Last post, I said I’d delve deeper into why it doesn’t matter where, when, or how you start as a writer.
And I’m going to use my latest gig as an editor to do that.
I started out for this small press as a proofreader, a couple years back. I’d say it was kind of a work-my-way-up situation, but really it wasn’t.
This request caught me as a total surprise, to be honest.
Manager B got a recommendation from Manager A (because I’d proofread for her), to get me on the horn to edit the book that Manager B was working on, because I was familiar with the author’s work—because he wrote both books A and B.
And I had been thinking of asking about proofreading work when the request to edit came in—imagine that. Thinking about salad, and I got a steak.
After a few emails to get details and expectations ironed out (always important to do that—a lot of times “we’ll figure things out” falls short), I was introduced by email to the author. Well, I was carbon-copied into the welcome email the manager gave the author ABOUT me. A few sentences in, I read these words:
“I’d like to introduce you to Ty, he’s our business editor.”
Just like that.
No clawing, no pitching, no awards ceremony necessary.
I didn’t treat it as a title—just a commitment to make a strong book. So what did I do? I edited, consulted, emailed, and edited some more in the process of putting a book together.
All right, so I’m a business editor now—why does that really matter?
And it doesn’t matter where you’ve started either.
Was this all about a title someone gave me? No. Did I need that title to start editing? No. But I did need my manager’s trust.
It matters what you do, and where you go from here. What your goals are, and your plans to get you there.
You may not be business editor for a small press. You may have a dream to write fiction or poetry—or you may be a mid-list seller on the fiction rolls, doing really well for yourself or have a spectacular following on Amazon.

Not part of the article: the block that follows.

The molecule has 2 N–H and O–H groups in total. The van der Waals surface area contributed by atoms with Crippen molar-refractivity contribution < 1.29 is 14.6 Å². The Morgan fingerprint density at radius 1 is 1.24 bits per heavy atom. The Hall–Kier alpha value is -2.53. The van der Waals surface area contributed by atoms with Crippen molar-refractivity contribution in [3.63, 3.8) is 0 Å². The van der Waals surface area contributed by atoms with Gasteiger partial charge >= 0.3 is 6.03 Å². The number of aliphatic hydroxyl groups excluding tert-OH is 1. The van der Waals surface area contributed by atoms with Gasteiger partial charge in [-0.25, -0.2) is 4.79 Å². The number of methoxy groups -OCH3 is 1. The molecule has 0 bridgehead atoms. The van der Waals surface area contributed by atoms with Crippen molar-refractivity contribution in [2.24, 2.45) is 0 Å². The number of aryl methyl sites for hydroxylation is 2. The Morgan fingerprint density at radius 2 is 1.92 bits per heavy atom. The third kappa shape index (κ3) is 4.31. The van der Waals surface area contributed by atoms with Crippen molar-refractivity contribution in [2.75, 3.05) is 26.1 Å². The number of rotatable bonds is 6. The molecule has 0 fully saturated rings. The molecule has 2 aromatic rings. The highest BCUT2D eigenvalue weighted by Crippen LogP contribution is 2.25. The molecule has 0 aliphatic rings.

Where do you want to be? Just because you haven’t edited right now, or written a novel last month, doesn’t mean you can’t.
Anything in life is about learning the basics and improving your skills by doing and getting feedback from those more experienced (if you can). Even if that means getting personalized rejection notices (the best kind) or getting a critique partner somewhere.
Principles stay the same, but there are details that change—like social media and online video, for two examples. Facebook hasn’t been around for that long already. Same with Google.
Writing is about being HERE and getting THERE—and it’s the same thing for writers’ careers, as it is for the pieces they write.
Humans have a tendency to compare themselves to others—wanting their success, looks, what-have-ya—the list could go on forever.
It can be encouraging or discouraging, depending on how you look at it. Do you know what the person you’re comparing to yourself went through to get where they are today?
If you do, usually that can be cause for inspiration—like Stephen King throwing the first part of his first novel in the trash—literally—and having his wife scoop it up, and tell him to keep going.
I’m saying this because it’s something that I need to tell myself more often. Comparing when you know the facts is good–if not, not so much.
Things happen. Life happens. Sometimes we need to move on without a look back—and other times we need to party our brains out, write out a plan to use what we’ve learned, and THEN move on.
Sometimes things happen that really are that good. But don’t wait for someone to give you a title–write some words. Improve your skills. Whether people recognize you for it or not–that’s the hard part.
Which is what makes writing frustrating, as well as rewarding.
Until next time,